Affordable, supportive housing proposed for Osborne Village
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A new proposal in Osborne Village aims to create affordable and supportive housing units for people with mental health issues.
Two four-storey buildings with a combined 51 units would be constructed at 90 Wellington Cres. and 586/588 River Ave. if approved by city council. It would include 20 supportive, affordable homes.
In a report, city planners recommend that council approve the application.
“The proposal aligns with (the) OurWinnipeg 2045 (planning document) goals to… support a continuum of affordable and supportive housing in the city,” it notes.
In a letter to the city, property owner Cambridge Health says it would provide non-medical, community home care support for adults aged 50 to 65 “who display complex behaviours, such as people who have complex mental health conditions.”
The proposal includes a kitchen to serve those living in the supportive housing units.
The plan is unique in that it devotes a large portion of the units to affordable homes for people with mental health challenges, the developer said.
“Most of the clients are lower income clients so it kind of solves both those needs,” said Geoff Milnes, president of PRE Developments.
The plan includes the two buildings, a walkway and 33 parking stalls (mostly underground), indoor bike parking and a car-share vehicle.
Both buildings would have elevators, common rooms and fitness facilities, said Milnes.
The site would support the city’s infill goals by providing homes within a short walk of key services, and enhance the corner lot itself, he said.
“It’s a very prominent corner in Winnipeg (and) we think the design is of high quality. It has Tyndall stone, aluminum and glass-curtain wall elements, which will really accentuate that curve,” he said.
The city centre community committee is expected to cast the first vote on the proposal on April 25. It would require full council approval.
Property and development chairwoman Sherri Rollins declined to comment on the proposal Friday while attending meetings on behalf of the city.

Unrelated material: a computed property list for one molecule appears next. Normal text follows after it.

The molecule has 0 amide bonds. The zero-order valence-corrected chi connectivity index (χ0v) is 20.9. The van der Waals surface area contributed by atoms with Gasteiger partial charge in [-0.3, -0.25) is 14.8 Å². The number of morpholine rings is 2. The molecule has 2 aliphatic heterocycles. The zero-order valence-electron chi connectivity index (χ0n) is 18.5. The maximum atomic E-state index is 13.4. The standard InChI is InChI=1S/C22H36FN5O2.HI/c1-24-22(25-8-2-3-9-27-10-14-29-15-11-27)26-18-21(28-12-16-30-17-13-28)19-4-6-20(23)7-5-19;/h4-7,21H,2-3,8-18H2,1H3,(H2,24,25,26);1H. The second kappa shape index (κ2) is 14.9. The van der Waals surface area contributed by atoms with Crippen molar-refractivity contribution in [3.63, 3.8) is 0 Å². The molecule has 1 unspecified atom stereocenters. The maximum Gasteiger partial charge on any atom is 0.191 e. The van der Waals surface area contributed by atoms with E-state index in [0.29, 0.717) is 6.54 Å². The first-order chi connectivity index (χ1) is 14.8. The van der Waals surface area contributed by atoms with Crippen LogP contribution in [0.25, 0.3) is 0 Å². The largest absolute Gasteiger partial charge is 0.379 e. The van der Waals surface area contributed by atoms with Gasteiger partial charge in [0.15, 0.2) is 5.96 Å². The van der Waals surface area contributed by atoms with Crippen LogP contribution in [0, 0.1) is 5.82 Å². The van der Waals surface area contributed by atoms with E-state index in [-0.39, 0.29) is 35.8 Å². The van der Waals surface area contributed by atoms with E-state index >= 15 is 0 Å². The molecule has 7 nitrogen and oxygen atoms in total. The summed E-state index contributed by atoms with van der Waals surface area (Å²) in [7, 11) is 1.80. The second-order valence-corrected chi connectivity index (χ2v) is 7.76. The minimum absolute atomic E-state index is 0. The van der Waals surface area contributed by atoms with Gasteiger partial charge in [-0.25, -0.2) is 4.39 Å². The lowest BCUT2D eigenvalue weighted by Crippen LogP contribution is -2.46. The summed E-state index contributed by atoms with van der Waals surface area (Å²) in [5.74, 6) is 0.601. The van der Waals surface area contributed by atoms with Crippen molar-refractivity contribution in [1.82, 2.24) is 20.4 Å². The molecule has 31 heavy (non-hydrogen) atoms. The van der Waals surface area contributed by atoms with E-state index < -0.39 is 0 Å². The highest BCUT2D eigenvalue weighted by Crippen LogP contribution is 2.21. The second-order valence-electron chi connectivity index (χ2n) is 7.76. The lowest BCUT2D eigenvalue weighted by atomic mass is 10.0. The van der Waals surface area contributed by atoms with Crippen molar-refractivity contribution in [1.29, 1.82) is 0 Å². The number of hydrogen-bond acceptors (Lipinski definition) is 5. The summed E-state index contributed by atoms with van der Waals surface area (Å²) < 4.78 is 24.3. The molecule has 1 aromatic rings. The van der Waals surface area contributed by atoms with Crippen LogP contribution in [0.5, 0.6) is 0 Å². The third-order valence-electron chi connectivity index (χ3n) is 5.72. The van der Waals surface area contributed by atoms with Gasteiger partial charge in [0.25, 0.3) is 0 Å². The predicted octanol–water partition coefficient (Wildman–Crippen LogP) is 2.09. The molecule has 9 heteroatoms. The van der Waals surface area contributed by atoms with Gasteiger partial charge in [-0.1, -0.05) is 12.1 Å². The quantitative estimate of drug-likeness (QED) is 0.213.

Jino Distasio, a professor of urban geography at the University of Winnipeg, said there is a clear need for infill and affordable housing in Winnipeg.
“What we need to keep doing is thinking, really, in innovative ways (about) how we can build more affordable housing and do so in a manner that is responsible and reflective of the local neighbourhood’s vision, but also pushes us to rethink and reimagine the design of our neighbourhoods,” said Distasio.
It can be challenging for developers to meet those goals at times, depending on how the community responds, he said.
“(This plan) will be definitely reviewed quite closely in the Village. They’ve certainly had a track record of being quite vocal in the kinds of designs and interventions that we’ve seen in the Osborne Village area over the years so I would expect that to occur again,” said Distasio.
The area has one of the most unique “mix and match of residential types and densities” of any community in Winnipeg, he noted.
“You’d be hard-pressed to find another neighbourhood as unique as the Village with respect to that mix of density.”
The plan would require existing buildings on the site to be demolished.
The city report says a 2021 building inspection found the existing River Avenue properties are beyond repair and should be demolished as soon as possible.
It notes the 586 River Ave. property was also hit by a bus in 2022, which caused further damage.
If council approves the project, the proponents hope to finish construction by spring 2025.
Born and raised in Winnipeg, Joyanne loves to tell the stories of this city, especially when politics is involved. Joyanne became the city hall reporter for the Winnipeg Free Press in early 2020.
Updated on Friday, March 17, 2023 6:15 PM CDT: Corrects direction from Osborne Village